Natalie Banerji’s success in the field of physical chemistry and her laser-focused passion for the science can be intimidating, but upon meeting her in person, you are immediately impressed by her positive energy and bubbly personality. She clearly loves what she does and is working hard to unlock the secrets of light and matter through the science of spectroscopy.
Banerji is professor at the University of Bern where she leads the FemtoMat research group. Her laboratory uses ultrafast spectroscopic techniques to study materials that will advance technologies such as organic light-emitting diode (OLED) screens and biosensors.
She and her team are particularly interested in developing new organic materials that possess the right electronic, optical, and mechanical properties to better conduct electricity while still being lightweight and cost effective. These materials, they hope, will be crucial to improving the performance of organic-based solar cells, as well as other forms of efficient renewable energy.
Banerji is excited about the future, and took the time to share with us some insights into her lab’s work, her philosophy on teaching, and how her love of animals and “home zoo” might have led to a career in the veterinary sciences if her love of chemistry hadn’t won out.
Tell us a bit about yourself. Where did you grow up? When did you decide to become a physical chemist?
I am Austrian. My mom is Austrian and my father is from India. They worked at an international organization in Geneva, Switzerland, and that is where I was born and grew up. I stayed in Geneva all the way to the end of my Ph.D.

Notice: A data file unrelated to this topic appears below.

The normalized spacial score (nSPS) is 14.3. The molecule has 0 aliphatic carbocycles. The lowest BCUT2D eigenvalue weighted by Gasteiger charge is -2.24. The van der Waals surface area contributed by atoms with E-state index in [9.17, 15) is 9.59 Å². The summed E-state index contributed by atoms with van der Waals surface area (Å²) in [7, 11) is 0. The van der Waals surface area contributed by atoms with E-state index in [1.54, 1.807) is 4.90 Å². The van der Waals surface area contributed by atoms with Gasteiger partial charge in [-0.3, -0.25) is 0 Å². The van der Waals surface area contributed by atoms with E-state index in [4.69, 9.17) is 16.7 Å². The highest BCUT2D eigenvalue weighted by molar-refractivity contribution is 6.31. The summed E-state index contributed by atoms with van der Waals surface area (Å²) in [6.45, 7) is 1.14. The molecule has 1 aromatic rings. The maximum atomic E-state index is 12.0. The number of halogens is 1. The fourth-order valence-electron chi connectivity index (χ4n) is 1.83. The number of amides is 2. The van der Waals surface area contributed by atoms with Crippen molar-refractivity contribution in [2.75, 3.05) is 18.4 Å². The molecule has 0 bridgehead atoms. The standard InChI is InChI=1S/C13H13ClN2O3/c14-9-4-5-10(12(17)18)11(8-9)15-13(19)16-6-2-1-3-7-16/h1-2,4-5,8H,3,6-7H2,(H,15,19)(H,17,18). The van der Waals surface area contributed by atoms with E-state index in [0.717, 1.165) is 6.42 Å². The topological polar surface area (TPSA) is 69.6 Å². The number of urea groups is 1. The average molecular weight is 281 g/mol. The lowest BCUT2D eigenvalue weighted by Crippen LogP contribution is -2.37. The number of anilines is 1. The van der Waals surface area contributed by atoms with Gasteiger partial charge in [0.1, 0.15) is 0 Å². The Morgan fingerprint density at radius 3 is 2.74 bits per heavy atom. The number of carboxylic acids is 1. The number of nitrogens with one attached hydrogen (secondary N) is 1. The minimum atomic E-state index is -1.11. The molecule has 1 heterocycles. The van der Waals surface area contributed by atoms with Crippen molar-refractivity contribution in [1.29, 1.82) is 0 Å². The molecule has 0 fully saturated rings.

My big dream when I was in high school was to become a veterinarian, which did not happen because I was traumatized at 16 when I worked for a veterinarian. Then I thought maybe the next closest thing is to become a biologist.
I really liked molecular biology and I was told that biochemistry is kind of similar but gives deeper insight. The first two years were mostly chemistry, so I got much more acquainted with chemistry, and I fell in love with it.
Who were your biggest supporters or mentors?
I was always very much pushed by my mom, who is a very ambitious person. She really wanted me to study and become an academic.
School teachers also had a big influence on me. I had a great biology teacher when I was doing my high school exams. I think he really convinced me to go into science, and that is also why I wanted to become a biologist. Once I started academics after my postdoc, I met a few great people in the research community.
Natalie Stingelin is a Swiss professor who is now at Georgia Tech, and is very social and active on the internet. She inspired me and introduced me to a lot of people. Carlos Silva is a spectroscopist in Montreal and Ursula Keller is at ETH Zurich. They are all more senior researchers in the field who are helping and inspire me. I think it is always very important to have mentors.
If physical chemistry hadn’t worked out, what would be your dream job?
Now that I am a little bit older and tougher, I would go back to being a veterinarian. I have had a lot of animals and I really like tending to them. These days, together with my boyfriend, we have three cats and an aquarium, and I used to have bunnies, turtles, and a parrot. I still feel that I would have very much liked to have interactions with animals and people but at that time, I was a little bit shocked because the veterinarian I worked with put a lot of animals down or conducted sterilizations, and there were always a lot of people crying.
What do you like most about teaching?
I like learning through teaching. When I understand something, I enjoy helping others understand it as well. This transmitting of knowledge and seeing that people understand what I am saying and get all the links between different aspects of the field so they can see the broader picture is very rewarding.
What advice would you give to aspiring chemists?